Posted By Jennifer McBride on November 22, 2014
From Bambi Moore at In the Nursery of the Nation:
The inscription on the Monument to the Pilgrim Mothers in Plymouth, Massachusetts reads:
“They brought up their families in sturdy virtue and a living faith in God without which nations perish.”
Years later, America’s foe, British general Lord Cornwallis said:
“We may destroy all the men in America, and we shall still have all we can do to defeat the women.”
Finally, French journalist Alexis Tocqueville concluded his great work Democracy in America:
“If I were asked, now that I am drawing to the close of this work, in which I have spoken of so many important things done by the Americans, to what the singular prosperity and growing strength of that people ought mainly to be attributed, I should reply: To the superiority of their women.”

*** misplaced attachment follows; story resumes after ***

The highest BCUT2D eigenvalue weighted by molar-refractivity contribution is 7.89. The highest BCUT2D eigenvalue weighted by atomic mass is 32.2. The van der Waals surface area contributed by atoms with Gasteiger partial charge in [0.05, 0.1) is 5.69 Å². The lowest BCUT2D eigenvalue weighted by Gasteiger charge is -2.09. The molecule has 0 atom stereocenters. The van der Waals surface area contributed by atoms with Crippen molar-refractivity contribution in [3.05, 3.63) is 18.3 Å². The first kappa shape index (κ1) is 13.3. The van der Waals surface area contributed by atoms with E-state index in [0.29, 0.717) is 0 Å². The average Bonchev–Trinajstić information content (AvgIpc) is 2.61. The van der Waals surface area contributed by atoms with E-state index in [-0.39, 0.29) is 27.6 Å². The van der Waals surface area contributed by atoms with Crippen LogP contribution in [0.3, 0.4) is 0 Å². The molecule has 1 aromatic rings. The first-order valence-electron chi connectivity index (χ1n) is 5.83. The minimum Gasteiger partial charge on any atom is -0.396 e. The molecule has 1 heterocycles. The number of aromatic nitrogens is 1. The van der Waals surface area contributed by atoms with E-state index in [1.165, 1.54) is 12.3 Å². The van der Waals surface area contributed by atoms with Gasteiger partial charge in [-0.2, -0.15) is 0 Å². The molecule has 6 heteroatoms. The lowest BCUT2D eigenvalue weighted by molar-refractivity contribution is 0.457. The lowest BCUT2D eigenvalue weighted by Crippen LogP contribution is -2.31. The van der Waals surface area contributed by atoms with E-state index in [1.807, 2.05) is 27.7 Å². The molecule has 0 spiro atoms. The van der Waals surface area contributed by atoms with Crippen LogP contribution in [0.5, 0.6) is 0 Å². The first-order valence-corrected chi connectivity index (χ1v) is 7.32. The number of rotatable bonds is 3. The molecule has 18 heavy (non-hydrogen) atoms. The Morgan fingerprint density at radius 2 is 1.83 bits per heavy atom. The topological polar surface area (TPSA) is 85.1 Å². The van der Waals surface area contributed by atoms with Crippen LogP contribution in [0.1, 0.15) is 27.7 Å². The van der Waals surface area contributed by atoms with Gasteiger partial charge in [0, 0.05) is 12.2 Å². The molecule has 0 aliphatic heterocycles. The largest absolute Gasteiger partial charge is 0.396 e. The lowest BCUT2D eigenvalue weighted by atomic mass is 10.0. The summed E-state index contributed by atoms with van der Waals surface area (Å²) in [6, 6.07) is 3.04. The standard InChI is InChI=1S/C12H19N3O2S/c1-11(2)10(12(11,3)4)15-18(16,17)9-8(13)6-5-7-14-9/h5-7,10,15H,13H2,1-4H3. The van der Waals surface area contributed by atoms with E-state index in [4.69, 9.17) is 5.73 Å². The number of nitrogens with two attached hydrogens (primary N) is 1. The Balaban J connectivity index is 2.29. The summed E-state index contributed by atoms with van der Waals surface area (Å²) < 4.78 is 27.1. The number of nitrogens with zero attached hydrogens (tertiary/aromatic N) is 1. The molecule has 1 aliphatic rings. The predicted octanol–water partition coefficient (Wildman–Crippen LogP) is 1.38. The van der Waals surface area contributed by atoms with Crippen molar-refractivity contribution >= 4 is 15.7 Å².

Why is there a chasm separating our Pilgrim foremothers and 21st century women? If Tocqueville were around today would he attribute America’s now weak condition, to the women as well? Is it merely that the years bring changes in clothing, hair-dos and modern conveniences? Surely it’s more than that which separates us from these hard-working, resilient, reverent and faithful women.
It is the state of our souls.Our text-messaging, dinner is pre-made, God-is-my-cosmic-genie-generation has come so far in less than 400 years. Pilgrim women served the God of the universe: Sovereign and just, all-sufficient, even in death; the source and passion of their existence.